Navigate / search

Pollinators smile and say cheese

I admire folks who can take good insect pictures. Regardless of the equipment you have, they are extremely difficult to do.

Yesterday I noticed a tiny bee going in and out of a mason bee condo. She was much smaller and quicker than a mason bee and I really wanted her portrait. I snapped several dozen of her coming and going, and all I got was several dozen pictures of empty holes.

Eventually, I got a picture of her tail end. Not good, but better than nothing:

Tail end of an unknown bee. Photo by the author.

Then I got a shot of her pollen-smudged face. No good for identification, but at least she’s kind of cute:

Tiny bee with pollen. Photo by the author.

After giving up on her, I found a bumble bee that was slightly more accommodating:

Bumble bee on Ceanothus.

This cross spider was building a trap for my pollinators:

Cross spider preparing for supper.

But, here is my favorite. This is a fly. I don’t know anything about flies except to say this one was holding still. For that, he (she?) won a place in my heart:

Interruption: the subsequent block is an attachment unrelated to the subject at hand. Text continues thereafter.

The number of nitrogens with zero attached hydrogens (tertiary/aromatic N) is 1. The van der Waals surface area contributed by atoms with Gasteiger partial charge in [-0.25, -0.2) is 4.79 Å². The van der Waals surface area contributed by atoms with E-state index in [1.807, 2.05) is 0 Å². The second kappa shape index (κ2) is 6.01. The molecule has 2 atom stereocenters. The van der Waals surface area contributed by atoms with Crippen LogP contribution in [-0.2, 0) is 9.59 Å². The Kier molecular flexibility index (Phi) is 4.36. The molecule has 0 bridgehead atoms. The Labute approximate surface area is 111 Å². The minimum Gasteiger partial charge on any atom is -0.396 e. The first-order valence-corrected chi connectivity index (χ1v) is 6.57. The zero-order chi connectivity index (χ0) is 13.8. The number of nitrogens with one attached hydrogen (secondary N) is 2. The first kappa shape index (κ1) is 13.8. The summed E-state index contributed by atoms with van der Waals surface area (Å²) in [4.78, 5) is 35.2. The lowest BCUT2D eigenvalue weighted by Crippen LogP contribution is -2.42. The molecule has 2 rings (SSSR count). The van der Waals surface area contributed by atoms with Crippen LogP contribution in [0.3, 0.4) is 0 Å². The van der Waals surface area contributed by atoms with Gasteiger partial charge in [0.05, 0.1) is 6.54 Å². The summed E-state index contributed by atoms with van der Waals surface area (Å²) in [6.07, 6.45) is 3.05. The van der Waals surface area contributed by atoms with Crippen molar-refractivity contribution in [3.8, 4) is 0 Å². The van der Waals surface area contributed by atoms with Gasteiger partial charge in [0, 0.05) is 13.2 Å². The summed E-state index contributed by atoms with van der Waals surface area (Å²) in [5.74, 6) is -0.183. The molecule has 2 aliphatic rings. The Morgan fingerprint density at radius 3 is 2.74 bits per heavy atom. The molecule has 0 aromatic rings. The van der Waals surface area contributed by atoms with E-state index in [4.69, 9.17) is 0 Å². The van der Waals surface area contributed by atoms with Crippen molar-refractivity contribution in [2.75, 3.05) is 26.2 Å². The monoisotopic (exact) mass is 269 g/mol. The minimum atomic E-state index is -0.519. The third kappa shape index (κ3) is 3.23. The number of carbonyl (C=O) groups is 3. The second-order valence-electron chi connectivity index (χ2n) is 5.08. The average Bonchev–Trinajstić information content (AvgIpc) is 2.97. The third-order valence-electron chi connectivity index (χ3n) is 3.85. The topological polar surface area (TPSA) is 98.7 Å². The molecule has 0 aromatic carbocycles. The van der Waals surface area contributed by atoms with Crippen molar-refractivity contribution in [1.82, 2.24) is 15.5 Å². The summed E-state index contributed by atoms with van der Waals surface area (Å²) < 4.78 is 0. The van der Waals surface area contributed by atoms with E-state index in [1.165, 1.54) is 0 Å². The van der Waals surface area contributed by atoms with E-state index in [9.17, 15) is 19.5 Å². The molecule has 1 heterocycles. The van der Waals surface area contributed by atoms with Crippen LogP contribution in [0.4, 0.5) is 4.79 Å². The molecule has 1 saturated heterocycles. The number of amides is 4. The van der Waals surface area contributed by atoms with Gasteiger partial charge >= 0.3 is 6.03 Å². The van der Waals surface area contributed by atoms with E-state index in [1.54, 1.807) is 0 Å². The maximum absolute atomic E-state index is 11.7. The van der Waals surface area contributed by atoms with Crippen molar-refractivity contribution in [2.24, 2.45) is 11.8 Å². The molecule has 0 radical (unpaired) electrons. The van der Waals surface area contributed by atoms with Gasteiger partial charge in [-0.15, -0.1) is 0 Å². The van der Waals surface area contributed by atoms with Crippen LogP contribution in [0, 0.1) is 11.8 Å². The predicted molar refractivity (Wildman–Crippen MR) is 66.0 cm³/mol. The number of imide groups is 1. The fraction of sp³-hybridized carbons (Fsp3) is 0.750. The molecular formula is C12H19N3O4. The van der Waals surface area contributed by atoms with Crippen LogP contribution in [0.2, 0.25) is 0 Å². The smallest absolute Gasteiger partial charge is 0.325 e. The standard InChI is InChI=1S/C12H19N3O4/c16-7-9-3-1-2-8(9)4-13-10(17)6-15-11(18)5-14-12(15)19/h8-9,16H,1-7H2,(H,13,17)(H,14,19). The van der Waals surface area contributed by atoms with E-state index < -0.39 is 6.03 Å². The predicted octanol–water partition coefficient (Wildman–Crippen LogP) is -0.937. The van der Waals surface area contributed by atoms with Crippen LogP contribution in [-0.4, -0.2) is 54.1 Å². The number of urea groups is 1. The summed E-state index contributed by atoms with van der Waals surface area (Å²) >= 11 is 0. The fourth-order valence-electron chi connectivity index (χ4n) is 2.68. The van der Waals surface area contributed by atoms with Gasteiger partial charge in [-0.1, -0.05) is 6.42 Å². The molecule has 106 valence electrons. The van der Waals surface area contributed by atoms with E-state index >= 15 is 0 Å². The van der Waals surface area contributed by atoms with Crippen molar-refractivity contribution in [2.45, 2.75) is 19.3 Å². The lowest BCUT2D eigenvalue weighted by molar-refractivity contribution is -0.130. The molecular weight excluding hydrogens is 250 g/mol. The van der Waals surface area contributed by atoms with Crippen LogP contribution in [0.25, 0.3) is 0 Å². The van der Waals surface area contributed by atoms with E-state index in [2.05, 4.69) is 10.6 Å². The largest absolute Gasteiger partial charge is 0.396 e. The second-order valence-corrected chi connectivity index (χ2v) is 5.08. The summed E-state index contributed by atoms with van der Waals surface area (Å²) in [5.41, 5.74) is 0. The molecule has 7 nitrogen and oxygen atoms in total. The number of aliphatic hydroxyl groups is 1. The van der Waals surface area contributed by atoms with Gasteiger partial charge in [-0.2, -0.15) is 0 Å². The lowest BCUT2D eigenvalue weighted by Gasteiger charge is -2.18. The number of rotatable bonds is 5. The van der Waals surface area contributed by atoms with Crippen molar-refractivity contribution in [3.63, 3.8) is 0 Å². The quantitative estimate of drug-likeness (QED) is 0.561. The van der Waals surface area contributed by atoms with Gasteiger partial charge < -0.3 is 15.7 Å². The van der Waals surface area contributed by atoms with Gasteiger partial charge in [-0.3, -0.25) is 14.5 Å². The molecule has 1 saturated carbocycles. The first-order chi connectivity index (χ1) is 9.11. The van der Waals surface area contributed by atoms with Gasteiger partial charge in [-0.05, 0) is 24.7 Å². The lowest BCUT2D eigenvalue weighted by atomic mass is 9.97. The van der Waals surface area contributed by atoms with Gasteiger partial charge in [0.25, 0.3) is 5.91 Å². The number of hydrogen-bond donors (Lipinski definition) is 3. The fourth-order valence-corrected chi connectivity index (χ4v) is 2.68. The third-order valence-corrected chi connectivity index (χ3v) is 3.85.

Fly holding still. Photo by the author.




It looks like a Japanese hornfaced bee. They are everywhere in Maryland.



It was identified by as definitely an Osmia species but whether it was a Japanese horn-faced bee (Osmia cornifrons) is impossible to tell from the photo. But you are right; it could be. It seems they have become established in western Washington and Oregon.

Leave a comment


email* (not published)


This site uses Akismet to reduce spam. Learn how your comment data is processed.

Are Winter Stings Worse?Yes or No